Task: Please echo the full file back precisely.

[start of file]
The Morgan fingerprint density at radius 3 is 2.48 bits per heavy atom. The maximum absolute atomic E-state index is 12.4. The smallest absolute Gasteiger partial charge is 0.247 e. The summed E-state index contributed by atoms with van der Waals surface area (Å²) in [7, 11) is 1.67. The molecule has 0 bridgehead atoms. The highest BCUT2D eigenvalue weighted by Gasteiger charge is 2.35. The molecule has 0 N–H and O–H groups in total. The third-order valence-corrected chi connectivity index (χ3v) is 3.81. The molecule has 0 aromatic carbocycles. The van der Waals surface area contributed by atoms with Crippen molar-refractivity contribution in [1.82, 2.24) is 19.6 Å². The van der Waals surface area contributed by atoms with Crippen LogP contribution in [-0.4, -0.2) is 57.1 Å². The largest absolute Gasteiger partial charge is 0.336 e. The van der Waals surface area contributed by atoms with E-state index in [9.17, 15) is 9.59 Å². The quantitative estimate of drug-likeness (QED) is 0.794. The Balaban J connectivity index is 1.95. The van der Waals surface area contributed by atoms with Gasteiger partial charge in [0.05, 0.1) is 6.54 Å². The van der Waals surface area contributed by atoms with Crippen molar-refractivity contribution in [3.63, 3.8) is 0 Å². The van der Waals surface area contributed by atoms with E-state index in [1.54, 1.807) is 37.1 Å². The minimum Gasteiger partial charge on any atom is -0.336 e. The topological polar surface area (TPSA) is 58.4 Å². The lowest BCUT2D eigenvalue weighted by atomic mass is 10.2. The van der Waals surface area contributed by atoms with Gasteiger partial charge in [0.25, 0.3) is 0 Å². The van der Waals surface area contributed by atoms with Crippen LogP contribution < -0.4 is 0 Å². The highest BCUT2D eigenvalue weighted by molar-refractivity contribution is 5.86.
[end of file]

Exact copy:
The Morgan fingerprint density at radius 3 is 2.48 bits per heavy atom. The maximum absolute atomic E-state index is 12.4. The smallest absolute Gasteiger partial charge is 0.247 e. The summed E-state index contributed by atoms with van der Waals surface area (Å²) in [7, 11) is 1.67. The molecule has 0 bridgehead atoms. The highest BCUT2D eigenvalue weighted by Gasteiger charge is 2.35. The molecule has 0 N–H and O–H groups in total. The third-order valence-corrected chi connectivity index (χ3v) is 3.81. The molecule has 0 aromatic carbocycles. The van der Waals surface area contributed by atoms with Crippen molar-refractivity contribution in [1.82, 2.24) is 19.6 Å². The van der Waals surface area contributed by atoms with Crippen LogP contribution in [-0.4, -0.2) is 57.1 Å². The largest absolute Gasteiger partial charge is 0.336 e. The van der Waals surface area contributed by atoms with E-state index in [9.17, 15) is 9.59 Å². The quantitative estimate of drug-likeness (QED) is 0.794. The Balaban J connectivity index is 1.95. The van der Waals surface area contributed by atoms with Gasteiger partial charge in [0.05, 0.1) is 6.54 Å². The van der Waals surface area contributed by atoms with Crippen molar-refractivity contribution in [3.63, 3.8) is 0 Å². The van der Waals surface area contributed by atoms with E-state index in [1.54, 1.807) is 37.1 Å². The minimum Gasteiger partial charge on any atom is -0.336 e. The topological polar surface area (TPSA) is 58.4 Å². The lowest BCUT2D eigenvalue weighted by atomic mass is 10.2. The van der Waals surface area contributed by atoms with Gasteiger partial charge in [0.25, 0.3) is 0 Å². The van der Waals surface area contributed by atoms with Crippen LogP contribution < -0.4 is 0 Å². The highest BCUT2D eigenvalue weighted by molar-refractivity contribution is 5.86.